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Author Topic: Samsung to add two key features to the Galaxy S10 line  (Read 14464 times)

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appmonstars

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Samsung to add two key features to the Galaxy S10 line
« on: March 29, 2019, 05:35:02 AM »



According to a tweet from tipster Ice Universe (@UniverseIce), Samsung is considering a couple of firmware based changes to the Galaxy 10 series that should excite owners of these phones. The tweet says that the president of Samsung Greater China, speaking at a conference, spoke about hiking the quick charging capabilities of the handsets in the line to 25W. Strangely, Samsung already offers 25W charging on its mid-range Galaxy A70, Galaxy A50 and Galaxy A30 phones, but not on its currently released flagship models. We should point out that the Galaxy S10 5G, a completely different phone specs-wise than the 4G LTE version of the Galaxy S10, will launch with 25W charging functionality this summer.

Just a few days ago, Xiaomi introduced its 100W "Super Charge Turbo" charger that will take a battery from 0% to 100% in just 17 minutes. And if you can't wait, a 7-minute charge will take a smartphone battery from 0% to 50% in only 7 minutes. Oppo's SuperVOOC charges at 50W while the foldable Huawei Mate X will charge at 55W when released later this summer.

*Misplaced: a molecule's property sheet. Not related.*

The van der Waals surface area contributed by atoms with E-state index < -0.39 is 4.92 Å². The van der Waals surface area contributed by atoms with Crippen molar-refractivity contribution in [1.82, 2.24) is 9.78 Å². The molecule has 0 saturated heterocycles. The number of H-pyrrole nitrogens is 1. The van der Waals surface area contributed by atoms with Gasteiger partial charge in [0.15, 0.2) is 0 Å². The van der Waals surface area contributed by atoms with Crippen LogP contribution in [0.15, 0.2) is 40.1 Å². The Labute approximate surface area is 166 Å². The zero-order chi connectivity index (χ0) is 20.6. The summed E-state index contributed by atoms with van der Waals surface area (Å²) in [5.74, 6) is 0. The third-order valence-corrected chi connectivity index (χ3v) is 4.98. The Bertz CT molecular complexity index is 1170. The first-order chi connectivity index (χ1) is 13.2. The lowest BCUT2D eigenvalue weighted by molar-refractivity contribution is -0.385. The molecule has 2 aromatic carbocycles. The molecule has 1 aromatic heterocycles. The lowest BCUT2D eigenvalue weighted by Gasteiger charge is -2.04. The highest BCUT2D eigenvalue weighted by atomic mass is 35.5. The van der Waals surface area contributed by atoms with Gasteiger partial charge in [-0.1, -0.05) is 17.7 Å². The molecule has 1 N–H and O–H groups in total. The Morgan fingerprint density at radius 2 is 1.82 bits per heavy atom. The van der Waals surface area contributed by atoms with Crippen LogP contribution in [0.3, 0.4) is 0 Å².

The other new feature that the Samsung executive talked about sending to the Galaxy S10 line via an update is Super Night Mode. Similar to the Night Sight feature available on all three generations of Pixel phones, Super Night Mode would allow Galaxy S10 users to shoot photographs in dark and low-light conditions without using the flash. Currently, Sammy's new flagships have something called Bright Night, but this doesn't get turned on and off when needed like the Pixel's Night Sight. Instead, Bright Light is part of the Scene Optimizer AI tools that automatically detect what the subject matter is of a picture being taken, and adjusts the camera to optimize the results. If the Screen Optimizer realizes that a picture is being in the dark, it will have the camera take a longer exposure to let in more light. While that is partially how the Pixel's Night Mode works (AI is used to add certain details), Samsung's Bright Night requires a photo to be taken in almost complete darkness in order to turn on. Another drawback is that it is up to the camera, and not the user, to activate it.